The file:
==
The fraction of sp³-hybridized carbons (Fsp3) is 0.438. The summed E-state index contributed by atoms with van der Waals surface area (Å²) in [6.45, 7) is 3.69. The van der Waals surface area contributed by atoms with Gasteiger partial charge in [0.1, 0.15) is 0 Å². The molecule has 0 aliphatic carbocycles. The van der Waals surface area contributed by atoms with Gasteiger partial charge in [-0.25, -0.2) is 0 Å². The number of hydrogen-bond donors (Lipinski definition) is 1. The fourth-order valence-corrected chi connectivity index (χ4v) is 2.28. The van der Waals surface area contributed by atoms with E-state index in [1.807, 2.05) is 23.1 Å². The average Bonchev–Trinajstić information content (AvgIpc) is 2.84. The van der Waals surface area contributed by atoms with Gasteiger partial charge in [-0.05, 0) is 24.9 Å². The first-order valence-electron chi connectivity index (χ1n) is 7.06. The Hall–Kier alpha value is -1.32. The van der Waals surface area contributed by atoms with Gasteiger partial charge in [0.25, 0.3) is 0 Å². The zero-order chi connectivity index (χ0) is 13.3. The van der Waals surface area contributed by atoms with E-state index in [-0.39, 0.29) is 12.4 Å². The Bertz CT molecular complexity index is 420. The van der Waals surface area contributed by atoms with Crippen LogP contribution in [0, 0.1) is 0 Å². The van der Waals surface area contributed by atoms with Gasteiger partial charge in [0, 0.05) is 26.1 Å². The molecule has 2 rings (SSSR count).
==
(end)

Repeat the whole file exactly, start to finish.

The fraction of sp³-hybridized carbons (Fsp3) is 0.438. The summed E-state index contributed by atoms with van der Waals surface area (Å²) in [6.45, 7) is 3.69. The van der Waals surface area contributed by atoms with Gasteiger partial charge in [0.1, 0.15) is 0 Å². The molecule has 0 aliphatic carbocycles. The van der Waals surface area contributed by atoms with Gasteiger partial charge in [-0.25, -0.2) is 0 Å². The number of hydrogen-bond donors (Lipinski definition) is 1. The fourth-order valence-corrected chi connectivity index (χ4v) is 2.28. The van der Waals surface area contributed by atoms with E-state index in [1.807, 2.05) is 23.1 Å². The average Bonchev–Trinajstić information content (AvgIpc) is 2.84. The van der Waals surface area contributed by atoms with Gasteiger partial charge in [-0.05, 0) is 24.9 Å². The first-order valence-electron chi connectivity index (χ1n) is 7.06. The Hall–Kier alpha value is -1.32. The van der Waals surface area contributed by atoms with Gasteiger partial charge in [0.25, 0.3) is 0 Å². The zero-order chi connectivity index (χ0) is 13.3. The van der Waals surface area contributed by atoms with E-state index in [-0.39, 0.29) is 12.4 Å². The Bertz CT molecular complexity index is 420. The van der Waals surface area contributed by atoms with Crippen LogP contribution in [0, 0.1) is 0 Å². The van der Waals surface area contributed by atoms with Gasteiger partial charge in [0, 0.05) is 26.1 Å². The molecule has 2 rings (SSSR count).